UK: Recent judgments from the English Court on obviousness

By Neil Jenkins, Mary Smillie


Leo v Sandoz

On 17 November 2009, the Court of Appeal handed down its judgment in Leo Pharma v Sandoz[1]. The case was an appeal by Sandoz against Floyd J’s judgment of 15 May 2009 (the first instance decision was reported in the July edition of the Life Sciences Update).  The only issue in the appeal was the validity of Leo Pharma’s European Patent (UK) No. 0 697 154.

The Court of Appeal referred to the principles applicable to an appeal and in particular the so-called Biogen principle[2]. The principle relates to issues which involve mixed findings of fact and law and states that it can be shown that a judge has made an error if he reached a conclusion without taking into account all the relevant evidence, both technical and non-technical.  As a result, this appeal was characterised as one based on perversity i.e., the judgment was one which no judge could reasonably have reached on the evidence before the court.

The 154 Patent itself was directed to a single crystalline chemical entity namely calcipotriol monohydrate (which was said to have superior stability and technical properties useful in the manufacture of suspension formulations).  Calcipotriol and the process for making it had been disclosed in a much earlier Leo Pharma patent as well as in a paper by Calverley.  In the Calverley paper, the internal designation MC903 had been used to refer to the anhydrous form of crystalline calcipotriol.  The cited prior art relied upon by Sandoz (referred to as the acne use patent) contained six examples, four of which used MC903.  Three of the examples concerned recipes for making creams and the fourth concerned a milling process.

The Court of Appeal agreed with Floyd J that on the evidence it was not established that by employing the milling example the monohydrate would inevitably follow. The Court stated that the appeal against the finding of lack of anticipation over the milling example in the acne use patent was hopeless and should have never have been advanced.

The appeal against the finding of non-obviousness was based on four different approaches:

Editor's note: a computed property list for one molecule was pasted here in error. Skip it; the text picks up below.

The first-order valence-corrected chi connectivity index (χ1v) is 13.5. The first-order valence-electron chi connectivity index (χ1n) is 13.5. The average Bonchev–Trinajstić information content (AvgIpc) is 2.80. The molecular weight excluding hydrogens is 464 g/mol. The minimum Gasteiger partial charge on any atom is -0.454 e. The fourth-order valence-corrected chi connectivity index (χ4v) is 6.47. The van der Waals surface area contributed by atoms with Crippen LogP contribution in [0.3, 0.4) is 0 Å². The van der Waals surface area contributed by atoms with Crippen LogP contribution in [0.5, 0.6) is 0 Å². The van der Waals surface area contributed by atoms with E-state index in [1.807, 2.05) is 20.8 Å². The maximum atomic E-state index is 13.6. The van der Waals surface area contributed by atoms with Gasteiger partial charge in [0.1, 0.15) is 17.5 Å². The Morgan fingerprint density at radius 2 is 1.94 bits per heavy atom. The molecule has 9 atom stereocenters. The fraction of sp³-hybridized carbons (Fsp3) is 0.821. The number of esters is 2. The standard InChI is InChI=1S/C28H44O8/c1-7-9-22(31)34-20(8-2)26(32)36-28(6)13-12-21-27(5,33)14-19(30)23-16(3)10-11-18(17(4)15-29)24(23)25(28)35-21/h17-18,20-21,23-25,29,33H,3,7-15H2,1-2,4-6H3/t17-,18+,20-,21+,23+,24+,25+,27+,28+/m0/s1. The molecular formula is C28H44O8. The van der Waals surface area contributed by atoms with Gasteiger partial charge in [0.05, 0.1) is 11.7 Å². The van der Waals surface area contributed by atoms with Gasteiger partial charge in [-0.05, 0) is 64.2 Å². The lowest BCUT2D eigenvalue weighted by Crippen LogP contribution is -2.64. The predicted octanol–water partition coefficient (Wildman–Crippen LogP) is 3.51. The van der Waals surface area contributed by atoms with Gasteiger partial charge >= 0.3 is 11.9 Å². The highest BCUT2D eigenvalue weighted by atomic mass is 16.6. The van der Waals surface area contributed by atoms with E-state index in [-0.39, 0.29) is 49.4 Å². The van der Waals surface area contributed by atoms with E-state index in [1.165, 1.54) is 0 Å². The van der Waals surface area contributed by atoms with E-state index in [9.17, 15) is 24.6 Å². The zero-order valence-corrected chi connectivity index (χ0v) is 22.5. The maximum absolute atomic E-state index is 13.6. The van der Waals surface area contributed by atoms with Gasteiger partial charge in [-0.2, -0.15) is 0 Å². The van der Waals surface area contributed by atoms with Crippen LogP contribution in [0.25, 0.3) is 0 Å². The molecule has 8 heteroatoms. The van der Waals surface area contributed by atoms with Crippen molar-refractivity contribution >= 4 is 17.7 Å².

• Obviousness over the acne use patent because it was obvious to conduct a full polymorph screen, during which the monohydrate and its properties would have been discovered;

  • Obviousness over the acne use patent because a product screen would have revealed the monohydrate and its technical properties;

  • Obviousness over the acne use patent because wet milling instead of dry milling would have produced the monohydrate and its technical properties would have then been revealed;

  • Obviousness in the light of common general knowledge alone because experiments into crystallisation would have revealed the monohydrate and its technical properties.

The obviousness case was considered by the Court to be unusual. Sandoz argued that the skilled person would, using his technical knowledge, have come across the invention (namely the hydrate and its beneficial technical properties) without any expectation of successfully finding a better product.

The Court of Appeal considered the evidence in relation to each of the four obviousness attacks and held in each case that Floyd J had taken all the relevant factors into account, had weighed them up carefully and had come to a conclusion which could not be faulted.

For example, once Floyd J had found it was not universal practice to conduct a polymorph screen and that a skilled team would not regard such a screen was mandatory, he was correct to find it was not obvious to use the screen and so find the hydrate.  Again, although the wet-milling was accepted at first instance to be an obvious variant to dry milling, as the hydrate would only have been produced 50% of the time, Floyd J was correct to conclude that it did not make the hydrate obvious.

Teva v Merck

In a judgment handed down by Floyd J on Friday 20 November 2009[3], Teva succeeded in invalidating at first instance a patent owned by Merck concerning a co-formulation for the treatment of glaucoma on the basis of obviousness.